Muslim family befriends elderly Jewish lady

June 4, 2015

Jewish lady Muslim neighborsIMG_8261

My e-mail pen pal Jack C sent me a link to an article from The Independent in Britain about how a Pakistani immigrant family befriended an elderly Jewish lady who was in failing health and living alone.

I don’t think that stories like that are unusual, although they are not as well known as stories of conflict.

I think neighborliness and kindness are common among most people who follow a traditional way of life, whatever their nationality or religion, including the conservative and evangelical Protestant Christians whom some of my secular liberal friends find so scary.

Probably the Pakistani family thought it was unusual and tragic for an elderly person to be living alone and not with family and loved ones.  I don’t think that happens much in Pakistan, and there was a time when it didn’t happen much in the USA or the UK.

This article reminded me of my current reading of the works of Jurgen Habermas, a German philosopher who distinguishes between what he calls the Lifeworld and the Systemworld.

The Lifeworld is the realm in which people relate to each other as individuals, like the people described in The Independent article.  The Systemworld consists of two realms, the realm of government and bureaucracy in which compliance with rules and authority overrides everything else, and the realm of commerce and markets, in which everything is measured in terms of monetary costs and benefits.

As Habermas noted, the Lifeworld is not all good.  People can be cruel and malicious on the individual level.  And the Systemworld is not all bad.  It makes possible a more orderly and prosperous world than would otherwise exist.

But in 20th and 21st century Europe and America, the Systemworld is crowding out the Lifeworld.  We do too many things—have to do too many things—to comply with an impersonal bureaucracy or an impersonal economic system.  We need to push the Lifeworld into the Systemworld, and not let the Systemworld colonize the Lifeworld.

LINK

A story about an elderly Jewish lady and her Muslim Neighbors who cared by Helen Stone for The Independent.  (Hat tip to Jack).

Is the Islamic State contrary to Islam?

February 20, 2015

Is the Islamic State (aka ISIS or ISIL) un-Islamic, as President Obama has said?  Or can we best understand the Islamic State as part of Islam as a whole?

It’s not for me, or for President Obama, to say who is a true Muslim and who isn’t.  But the facts are that the vast majority of Muslims, including those who think it is right and just to kill blasphemers who insult Islam, are horrified by the killing of harmless people.

0618-ISIS-Iraq-gulf_full_600The reaction of the Iranian ayatollahs to the 9/11 attacks is a case in point.  In 1989, Ayatollah Khomeini called upon all Muslims to kill the author Salman Rushdie for his allegedly blasphemous depiction of Mohammad in his novel, The Satanic Verses.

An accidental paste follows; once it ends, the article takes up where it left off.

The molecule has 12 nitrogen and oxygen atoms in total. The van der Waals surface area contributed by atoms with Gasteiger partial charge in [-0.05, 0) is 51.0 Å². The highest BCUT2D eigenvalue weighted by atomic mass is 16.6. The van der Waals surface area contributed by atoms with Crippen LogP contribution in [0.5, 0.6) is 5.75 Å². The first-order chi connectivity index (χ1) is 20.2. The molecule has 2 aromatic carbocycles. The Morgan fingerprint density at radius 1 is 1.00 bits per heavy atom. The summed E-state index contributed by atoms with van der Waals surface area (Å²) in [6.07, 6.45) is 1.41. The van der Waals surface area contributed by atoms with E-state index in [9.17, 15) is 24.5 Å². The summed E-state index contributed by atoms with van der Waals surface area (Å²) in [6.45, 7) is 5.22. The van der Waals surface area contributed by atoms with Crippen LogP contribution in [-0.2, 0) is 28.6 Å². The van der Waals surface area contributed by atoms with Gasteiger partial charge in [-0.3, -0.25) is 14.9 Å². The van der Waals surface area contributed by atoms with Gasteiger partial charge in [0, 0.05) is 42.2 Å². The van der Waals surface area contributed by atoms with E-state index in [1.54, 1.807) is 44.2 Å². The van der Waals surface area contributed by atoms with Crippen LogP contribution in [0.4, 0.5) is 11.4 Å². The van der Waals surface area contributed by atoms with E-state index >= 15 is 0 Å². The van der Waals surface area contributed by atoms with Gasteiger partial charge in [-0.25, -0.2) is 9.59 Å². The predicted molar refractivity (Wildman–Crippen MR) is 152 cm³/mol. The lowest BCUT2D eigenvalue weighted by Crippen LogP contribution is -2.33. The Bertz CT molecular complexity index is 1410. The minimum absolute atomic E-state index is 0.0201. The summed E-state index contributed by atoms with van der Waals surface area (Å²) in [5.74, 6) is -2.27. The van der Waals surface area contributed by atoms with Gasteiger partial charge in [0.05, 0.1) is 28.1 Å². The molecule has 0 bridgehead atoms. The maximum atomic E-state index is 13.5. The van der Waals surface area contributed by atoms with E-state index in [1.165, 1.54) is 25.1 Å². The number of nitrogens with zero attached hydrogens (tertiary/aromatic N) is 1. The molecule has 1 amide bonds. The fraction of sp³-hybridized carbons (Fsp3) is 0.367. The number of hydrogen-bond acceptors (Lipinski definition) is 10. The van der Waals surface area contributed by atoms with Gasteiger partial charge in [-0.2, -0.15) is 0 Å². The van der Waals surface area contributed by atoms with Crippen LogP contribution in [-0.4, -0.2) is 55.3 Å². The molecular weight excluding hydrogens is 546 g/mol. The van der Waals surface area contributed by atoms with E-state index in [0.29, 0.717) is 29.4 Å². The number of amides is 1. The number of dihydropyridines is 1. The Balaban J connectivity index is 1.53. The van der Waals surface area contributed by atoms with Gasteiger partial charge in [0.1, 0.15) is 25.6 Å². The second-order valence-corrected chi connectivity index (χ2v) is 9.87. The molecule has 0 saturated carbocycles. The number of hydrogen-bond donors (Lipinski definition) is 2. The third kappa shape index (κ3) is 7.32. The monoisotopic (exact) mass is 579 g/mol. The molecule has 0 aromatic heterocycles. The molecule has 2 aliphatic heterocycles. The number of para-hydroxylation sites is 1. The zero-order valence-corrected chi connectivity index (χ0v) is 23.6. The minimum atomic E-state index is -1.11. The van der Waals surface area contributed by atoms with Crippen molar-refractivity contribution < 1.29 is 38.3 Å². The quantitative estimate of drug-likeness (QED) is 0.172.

But in 2001, his successor, Ayatollah Khameni, strongly condemned the Al Qaeda’s attacks on the Twin Towers and the Pentagon.  Apparently, for him, suppressing blasphemy is one thing and killing the innocent quite another.

I of course condemn blasphemy laws and fatwas against alleged blasphemers.  At the same time I can understand the distinction.

Graeme Wood wrote an enlightening and frightening article in the March issue of The Atlantic on the apocalyptic religious reliefs of the Islamic State, but falls for their claim that they represent a more authentic version of Islam than that held by the vast majority of Muslims.

Mohammad was a warrior as well as a prophet, but neither he or his immediate successors went around be-heading people on a regular basis.  The rule of the first Islamic caliphs was in fact tolerable for most Christians and Jews because all they had to do was pay a special tax.

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Terrorism and the true face of Islam

January 11, 2015
Two Muslim heroes, Ahmed Merbet and Lassana Baithily

Two Muslim heroes, Ahmed Merabet and Lassana Bathily

After the 9/11 attacks, Muslim organizations and leaders all over the world condemned the attackers, and yet there were those who said the Muslim world was silent in the face of the attacks.

Now Muslims all over the world condemn the attacks on the Charlie Hebdo magazine and there are still willfully-blind people who say the Muslim world is silent.

The main enemy of the extremist Muslim terrorists are mainstream Muslims.  According to Global Terrorism Watch, about 80 percent of terrorist killings last year were in Iraq, Afghanistan, Pakistan, Nigeria and Syria, all predominantly Muslim countries.  Only 5 percent were in Western countries such as France.